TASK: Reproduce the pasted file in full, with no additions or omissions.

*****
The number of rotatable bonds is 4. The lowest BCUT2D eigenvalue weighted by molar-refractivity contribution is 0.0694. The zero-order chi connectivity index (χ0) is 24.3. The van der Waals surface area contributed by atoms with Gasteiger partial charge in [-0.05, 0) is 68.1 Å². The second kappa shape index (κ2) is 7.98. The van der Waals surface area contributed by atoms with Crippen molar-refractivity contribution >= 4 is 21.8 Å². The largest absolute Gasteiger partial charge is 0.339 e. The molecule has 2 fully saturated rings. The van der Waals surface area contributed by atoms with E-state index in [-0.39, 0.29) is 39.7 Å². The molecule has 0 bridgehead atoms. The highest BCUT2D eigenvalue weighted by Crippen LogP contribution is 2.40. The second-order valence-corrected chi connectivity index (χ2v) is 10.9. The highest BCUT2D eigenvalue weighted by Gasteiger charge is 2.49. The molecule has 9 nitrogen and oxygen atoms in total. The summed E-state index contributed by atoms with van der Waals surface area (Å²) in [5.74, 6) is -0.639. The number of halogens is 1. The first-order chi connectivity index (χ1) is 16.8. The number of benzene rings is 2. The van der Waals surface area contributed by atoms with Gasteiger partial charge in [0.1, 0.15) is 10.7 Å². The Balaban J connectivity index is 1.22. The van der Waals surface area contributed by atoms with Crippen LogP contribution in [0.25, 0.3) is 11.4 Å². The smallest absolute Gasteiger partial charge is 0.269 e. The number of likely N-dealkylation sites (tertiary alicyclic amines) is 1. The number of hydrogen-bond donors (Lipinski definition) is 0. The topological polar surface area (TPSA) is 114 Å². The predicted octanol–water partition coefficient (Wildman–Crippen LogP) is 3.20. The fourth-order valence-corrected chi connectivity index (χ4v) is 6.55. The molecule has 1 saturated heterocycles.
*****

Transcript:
The number of rotatable bonds is 4. The lowest BCUT2D eigenvalue weighted by molar-refractivity contribution is 0.0694. The zero-order chi connectivity index (χ0) is 24.3. The van der Waals surface area contributed by atoms with Gasteiger partial charge in [-0.05, 0) is 68.1 Å². The second kappa shape index (κ2) is 7.98. The van der Waals surface area contributed by atoms with Crippen molar-refractivity contribution >= 4 is 21.8 Å². The largest absolute Gasteiger partial charge is 0.339 e. The molecule has 2 fully saturated rings. The van der Waals surface area contributed by atoms with E-state index in [-0.39, 0.29) is 39.7 Å². The molecule has 0 bridgehead atoms. The highest BCUT2D eigenvalue weighted by Crippen LogP contribution is 2.40. The second-order valence-corrected chi connectivity index (χ2v) is 10.9. The highest BCUT2D eigenvalue weighted by Gasteiger charge is 2.49. The molecule has 9 nitrogen and oxygen atoms in total. The summed E-state index contributed by atoms with van der Waals surface area (Å²) in [5.74, 6) is -0.639. The number of halogens is 1. The first-order chi connectivity index (χ1) is 16.8. The number of benzene rings is 2. The van der Waals surface area contributed by atoms with Gasteiger partial charge in [0.1, 0.15) is 10.7 Å². The Balaban J connectivity index is 1.22. The van der Waals surface area contributed by atoms with Crippen LogP contribution in [0.25, 0.3) is 11.4 Å². The smallest absolute Gasteiger partial charge is 0.269 e. The number of likely N-dealkylation sites (tertiary alicyclic amines) is 1. The number of hydrogen-bond donors (Lipinski definition) is 0. The topological polar surface area (TPSA) is 114 Å². The predicted octanol–water partition coefficient (Wildman–Crippen LogP) is 3.20. The fourth-order valence-corrected chi connectivity index (χ4v) is 6.55. The molecule has 1 saturated heterocycles.